Facebook Game Power House Saves Energy and Money

Facebook game Power House saves energy

The Facebook game Power House may finally make all those hours spent mindlessly playing games online pay off!  The object of the game is to guide a family of four through daily activities using as little energy as possible.  It is addicting and challenging, and teaches players how to save energy in real life.

The game was specially designed to show players strategies for saving energy in the real world, not just the digital one.  Players move family members throughout the house doing regular daily activities such as washing clothes, making coffee, and even going to the bathroom.  The object is to use as little energy as possible by turning off lights and appliances.

Things quickly get complicated when more family members are added, and they are afraid of the dark and won’t enter a room unless the window shades are up or a light is on.  And if you use too much power at one time, watch out!  A circuit gets blown!

 

Science Says It Really Works


In the January 2015 issue of Environment and Behavior, communications scholar Byron Reeves and three Stanford colleagues report that people who played Power House demonstrated more energy-efficient behavior immediately afterward—both in a lab setting and in their own homes.

“Taken together, the experimental and field results demonstrate that energy information embedded in an entertaining game, one that parallels the features and goals of commercially successful applications, can change energy behavior,” Reeves and company conclude.

First, the researchers did a lab test where they had participants play Power House and another popular Facebook game dealing with food service for half an hour.  Participants were instructed to lock up the office when they were done.  Those playing Power House turned off 2.5 of the five powered fixtures in the office, compared to 0.5 fixtures for those who played the food service game.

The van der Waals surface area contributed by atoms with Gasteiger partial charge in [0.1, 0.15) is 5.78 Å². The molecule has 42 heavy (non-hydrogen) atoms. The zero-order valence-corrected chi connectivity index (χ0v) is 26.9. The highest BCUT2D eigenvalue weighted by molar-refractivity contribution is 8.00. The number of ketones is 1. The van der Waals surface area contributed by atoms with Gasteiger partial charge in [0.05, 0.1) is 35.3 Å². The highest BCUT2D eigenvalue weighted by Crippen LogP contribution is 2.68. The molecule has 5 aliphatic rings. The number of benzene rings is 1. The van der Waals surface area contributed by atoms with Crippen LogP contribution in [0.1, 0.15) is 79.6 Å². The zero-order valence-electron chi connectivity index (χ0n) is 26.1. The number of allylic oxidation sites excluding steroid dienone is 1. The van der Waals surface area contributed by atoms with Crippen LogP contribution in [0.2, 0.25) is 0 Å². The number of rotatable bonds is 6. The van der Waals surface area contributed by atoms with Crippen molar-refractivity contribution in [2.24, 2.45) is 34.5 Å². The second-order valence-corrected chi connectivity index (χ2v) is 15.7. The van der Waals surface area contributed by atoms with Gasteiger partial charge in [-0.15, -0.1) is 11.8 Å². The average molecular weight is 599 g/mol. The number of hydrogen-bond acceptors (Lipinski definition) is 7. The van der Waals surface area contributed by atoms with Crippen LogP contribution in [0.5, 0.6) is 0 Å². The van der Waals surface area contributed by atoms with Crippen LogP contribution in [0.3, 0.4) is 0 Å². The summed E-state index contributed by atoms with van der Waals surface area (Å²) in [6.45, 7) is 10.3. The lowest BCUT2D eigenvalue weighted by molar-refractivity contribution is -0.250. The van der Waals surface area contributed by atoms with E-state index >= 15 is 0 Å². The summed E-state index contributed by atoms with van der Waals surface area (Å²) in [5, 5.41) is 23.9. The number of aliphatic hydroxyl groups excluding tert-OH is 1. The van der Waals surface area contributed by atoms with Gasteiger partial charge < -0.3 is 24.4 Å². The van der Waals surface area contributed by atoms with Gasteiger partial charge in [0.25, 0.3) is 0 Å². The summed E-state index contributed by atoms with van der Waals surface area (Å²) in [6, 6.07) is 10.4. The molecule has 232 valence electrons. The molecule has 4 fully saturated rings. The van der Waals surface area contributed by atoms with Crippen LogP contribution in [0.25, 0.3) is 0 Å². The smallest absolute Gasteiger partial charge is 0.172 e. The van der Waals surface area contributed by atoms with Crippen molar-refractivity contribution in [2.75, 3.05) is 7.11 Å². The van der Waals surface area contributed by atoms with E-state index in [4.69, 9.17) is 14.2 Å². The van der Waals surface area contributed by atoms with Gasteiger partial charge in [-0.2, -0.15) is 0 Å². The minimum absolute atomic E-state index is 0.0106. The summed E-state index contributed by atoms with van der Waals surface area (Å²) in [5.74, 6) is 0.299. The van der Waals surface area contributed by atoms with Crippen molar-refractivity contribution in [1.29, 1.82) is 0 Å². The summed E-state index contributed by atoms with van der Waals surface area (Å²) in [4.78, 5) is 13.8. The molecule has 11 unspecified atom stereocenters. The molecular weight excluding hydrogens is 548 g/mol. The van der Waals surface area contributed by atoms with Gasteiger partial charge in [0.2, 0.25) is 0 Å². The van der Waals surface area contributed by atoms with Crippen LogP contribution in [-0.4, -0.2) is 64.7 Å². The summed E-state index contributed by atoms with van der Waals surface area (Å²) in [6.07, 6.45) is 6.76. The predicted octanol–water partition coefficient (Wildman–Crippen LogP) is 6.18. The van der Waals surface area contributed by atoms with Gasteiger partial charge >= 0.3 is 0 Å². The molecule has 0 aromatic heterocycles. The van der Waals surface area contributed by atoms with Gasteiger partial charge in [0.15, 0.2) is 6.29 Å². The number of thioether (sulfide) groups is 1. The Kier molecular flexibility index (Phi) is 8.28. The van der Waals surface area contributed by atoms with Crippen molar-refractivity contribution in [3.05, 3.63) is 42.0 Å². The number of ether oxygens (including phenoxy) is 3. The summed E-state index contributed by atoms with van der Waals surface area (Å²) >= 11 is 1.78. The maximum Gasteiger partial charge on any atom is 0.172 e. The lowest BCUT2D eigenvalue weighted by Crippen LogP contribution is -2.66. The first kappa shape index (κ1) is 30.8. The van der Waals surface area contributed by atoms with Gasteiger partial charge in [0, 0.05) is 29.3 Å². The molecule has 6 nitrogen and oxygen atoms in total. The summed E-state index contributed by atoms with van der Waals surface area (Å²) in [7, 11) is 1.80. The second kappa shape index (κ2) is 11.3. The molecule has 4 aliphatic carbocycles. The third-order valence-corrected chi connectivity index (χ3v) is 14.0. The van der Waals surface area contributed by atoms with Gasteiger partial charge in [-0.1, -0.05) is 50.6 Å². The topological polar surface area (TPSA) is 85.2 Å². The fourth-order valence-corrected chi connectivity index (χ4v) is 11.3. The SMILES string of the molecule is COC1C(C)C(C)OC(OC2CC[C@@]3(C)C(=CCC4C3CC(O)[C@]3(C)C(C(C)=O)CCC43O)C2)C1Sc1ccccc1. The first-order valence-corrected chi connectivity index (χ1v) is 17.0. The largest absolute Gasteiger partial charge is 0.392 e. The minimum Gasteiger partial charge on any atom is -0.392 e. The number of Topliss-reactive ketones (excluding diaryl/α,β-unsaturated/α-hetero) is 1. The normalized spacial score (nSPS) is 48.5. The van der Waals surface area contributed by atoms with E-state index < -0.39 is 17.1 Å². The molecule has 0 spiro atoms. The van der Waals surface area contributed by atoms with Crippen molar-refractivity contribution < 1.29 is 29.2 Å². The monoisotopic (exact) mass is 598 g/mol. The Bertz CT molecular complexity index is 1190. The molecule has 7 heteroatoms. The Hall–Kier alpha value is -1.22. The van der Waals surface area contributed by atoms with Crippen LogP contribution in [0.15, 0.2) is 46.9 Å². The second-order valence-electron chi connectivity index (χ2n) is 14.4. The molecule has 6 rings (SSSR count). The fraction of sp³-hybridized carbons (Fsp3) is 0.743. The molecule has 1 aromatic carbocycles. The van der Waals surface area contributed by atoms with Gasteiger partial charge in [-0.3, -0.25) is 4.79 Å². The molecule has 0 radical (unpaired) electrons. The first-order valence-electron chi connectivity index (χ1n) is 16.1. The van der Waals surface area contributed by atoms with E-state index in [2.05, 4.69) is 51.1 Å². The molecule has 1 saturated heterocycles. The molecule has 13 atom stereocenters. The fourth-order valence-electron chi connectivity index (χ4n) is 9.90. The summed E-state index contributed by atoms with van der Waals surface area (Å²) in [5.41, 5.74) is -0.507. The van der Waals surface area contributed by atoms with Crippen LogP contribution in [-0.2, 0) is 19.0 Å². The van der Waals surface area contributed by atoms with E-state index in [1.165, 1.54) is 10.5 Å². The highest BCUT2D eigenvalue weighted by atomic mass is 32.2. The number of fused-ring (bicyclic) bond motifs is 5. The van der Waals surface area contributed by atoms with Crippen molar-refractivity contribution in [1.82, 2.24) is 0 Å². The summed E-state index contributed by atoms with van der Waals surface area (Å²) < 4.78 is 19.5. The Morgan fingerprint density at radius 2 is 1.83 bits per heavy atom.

Researchers then took things a step further by working with Pacific Gas & Electric in California to see if selected players translated the techniques in the game to real life.  51 adults were recruited to play Power House over 17 days while their power use was monitored.  The results showed a 2% drop in energy use during the Power House-playing period, compared to a month before and a month after the experiment.

This is certainly not a groundbreaking result, but researchers are encouraged that the simple act of playing a game has any effect at all.  They call for the “gamification of energy use” through similar standalone games or by embedding these goals in other applications.

“[T]he prospect of even low single-digit reductions in electricity usage across potentially millions of game players would likely justify the expense of building and marketing an entertainment product that cost only thousands of dollars to produce,” they conclude.

Now, wasting a half hour on Facebook can be good for the environment, and your wallet!

 

Source | Images: Fast Company.


About the Author

has over 15 years experience in the construction industry and is the author of Green Building Design 101, an e-book available from Amazon. She is a LEED AP and Certified Green Building Advisor, and has worked on the LEED Certification of three projects in Salem, Oregon. She is currently a Contract Administrator at Rich Duncan Construction.